Well, unfortunately this entry is already a bit long and I've starred as the family moron enough for one day, so I think this calls for a Part II.

Tune in soon for tales of collisions, spray paint, Jesus, and more fighting. Because, you know. Christmas.

Wednesday, December 13, 2017

Man Demands

You never get a second chance to make a first impression.
But what if your second impression is actually worse than the first? And then every impression after that sucks even more than the one before?

Lemme cut to the chase. I think our car salesman hates me. These are things I think about.

So why is this bothering me? Well, it has nothing to do with the fact that he's hot. Not like hot hot, but hawwwt. So forget that. And while we're at it, let's forget that I'm old enough to be his mother and probably too old to say things like hawwwt.

It's not like I'm new to haters, but this one bugs me because he couldn't be more wrong about who I think he thinks I am, but in every interaction we've had so far, my husband proves him right.

Are you confused? I feel like you might be confused.
Let me clear things up and get this on the record for you, me, and Dylan the car salesman:

I am a stable, low maintenance human being, whose only requirement for a vehicle is that it runs. I'm nice (unless provoked), kinda smart sometimes, I may have a sensitive gag reflex, but I do NOT cry easily, dammit! I'm also not spoiled and I dance hard and massage people for money to contribute to our income, but I realize how unfortunate that sounds, so we'll strike that part from this particular record.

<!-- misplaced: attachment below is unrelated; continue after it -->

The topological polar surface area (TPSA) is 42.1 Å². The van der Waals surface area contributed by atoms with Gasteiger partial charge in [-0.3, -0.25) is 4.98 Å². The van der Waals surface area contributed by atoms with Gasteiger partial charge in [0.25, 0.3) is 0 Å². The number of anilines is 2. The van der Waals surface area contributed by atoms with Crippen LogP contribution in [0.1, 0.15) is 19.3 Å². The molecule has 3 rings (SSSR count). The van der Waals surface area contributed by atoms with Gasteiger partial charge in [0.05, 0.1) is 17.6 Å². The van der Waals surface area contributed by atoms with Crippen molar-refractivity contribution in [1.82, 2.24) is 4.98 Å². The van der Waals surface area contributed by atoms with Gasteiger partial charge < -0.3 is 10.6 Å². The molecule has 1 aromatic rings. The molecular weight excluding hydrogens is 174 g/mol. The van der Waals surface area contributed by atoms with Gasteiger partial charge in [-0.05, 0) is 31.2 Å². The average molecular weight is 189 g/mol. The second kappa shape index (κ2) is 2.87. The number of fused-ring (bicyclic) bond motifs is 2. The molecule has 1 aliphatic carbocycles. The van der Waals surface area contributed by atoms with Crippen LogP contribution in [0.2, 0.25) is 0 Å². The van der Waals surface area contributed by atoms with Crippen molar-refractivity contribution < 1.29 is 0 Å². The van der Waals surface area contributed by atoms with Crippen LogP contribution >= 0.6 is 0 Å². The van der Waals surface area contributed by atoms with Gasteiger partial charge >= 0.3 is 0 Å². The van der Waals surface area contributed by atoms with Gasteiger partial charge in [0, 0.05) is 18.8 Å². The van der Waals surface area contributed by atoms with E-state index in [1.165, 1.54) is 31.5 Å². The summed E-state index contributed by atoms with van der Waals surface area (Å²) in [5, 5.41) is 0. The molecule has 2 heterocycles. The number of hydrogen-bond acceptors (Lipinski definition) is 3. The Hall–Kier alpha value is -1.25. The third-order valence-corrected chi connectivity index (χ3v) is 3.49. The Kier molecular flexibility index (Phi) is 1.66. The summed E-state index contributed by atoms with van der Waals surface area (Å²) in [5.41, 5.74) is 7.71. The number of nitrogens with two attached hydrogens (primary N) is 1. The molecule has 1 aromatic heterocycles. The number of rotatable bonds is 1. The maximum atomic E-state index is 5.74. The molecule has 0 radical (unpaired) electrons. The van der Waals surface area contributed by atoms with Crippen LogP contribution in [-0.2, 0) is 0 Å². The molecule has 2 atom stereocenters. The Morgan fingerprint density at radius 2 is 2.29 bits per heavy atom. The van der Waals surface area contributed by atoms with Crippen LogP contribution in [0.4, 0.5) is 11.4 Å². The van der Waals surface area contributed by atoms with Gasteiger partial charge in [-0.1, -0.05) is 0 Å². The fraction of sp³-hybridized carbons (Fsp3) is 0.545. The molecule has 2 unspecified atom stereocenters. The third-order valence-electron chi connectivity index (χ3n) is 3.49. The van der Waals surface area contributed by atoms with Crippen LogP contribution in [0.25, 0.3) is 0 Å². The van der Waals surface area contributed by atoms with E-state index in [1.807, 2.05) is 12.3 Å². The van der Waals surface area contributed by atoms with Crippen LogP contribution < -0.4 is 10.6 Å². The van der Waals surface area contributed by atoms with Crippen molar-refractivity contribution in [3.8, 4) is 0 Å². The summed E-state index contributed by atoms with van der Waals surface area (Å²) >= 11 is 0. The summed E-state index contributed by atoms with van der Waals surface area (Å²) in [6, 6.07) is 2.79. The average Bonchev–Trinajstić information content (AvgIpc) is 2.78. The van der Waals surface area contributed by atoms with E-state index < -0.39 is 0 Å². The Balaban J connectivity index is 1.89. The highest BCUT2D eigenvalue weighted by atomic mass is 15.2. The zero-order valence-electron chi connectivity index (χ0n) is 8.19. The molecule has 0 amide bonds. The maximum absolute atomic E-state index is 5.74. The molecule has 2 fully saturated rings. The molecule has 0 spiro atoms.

So, why do I think he thinks otherwise? Well, partly from bizarre circumstances and then also because every time my husband interacts with Dylan our car salesman, he sets me up for failure.

It started uneventfully. Ron wanted a Pilot. He got connected with Dylan the car salesman who found him a Pilot. We met with Dylan, Ron test drove the Pilot, and he bought the Pilot. After we left, Ron told me I'd need to bring it back to the dealership to have the luggage rack and DVD player installed, and the nicked windshield replaced. No big deal. It might surprise you to know, when it comes to Ron, I generally do what I'm asked.

Feminists don't want me as their spokesperson, nor should they.

I knew it'd be an all-day thing, so I took plenty to do to keep me busy. Everyone at the dealership kept apologizing for the time it was taking, but I patiently put their minds at ease. I expected this. No big deal. See? I'm nice. Stable. Low.Maintenace.

But things went south at the end when a female employee I'd never seen before found me in the waiting area and dramatically told me that the luggage rack and DVD player were installed, but I'd have to take the Pilot to a different location to get the windshield fixed "and HURRY, because YOU'RE late."

Nice, stable, and low maintenance aside, I have buttons and I have limits, and within a matter of the 2 minutes it took her to rush me to the car, she'd pushed and exceeded all of them. Then in a lame-ass attempt at "customer service" she asked "Do you have any questions for me?" The only thing that came to mind was, do people frequently punch you in the mouth?

But before I could ask, she walked away. Probably for the best.
I opened my door and that's when I saw all the trash. It would seem that every part of the DVD system came wrapped in tiny pieces of plastic that had been strewn all over the seats and floor of Ron's new Pilot. And an hour later, I was calling him. Crying. And moments after that, Dylan the car salesman was receiving an enraged text from my husband demanding answers as to why his wife left their dealership crying today.

Piece of free advice? Don't make me cry. You're welcome.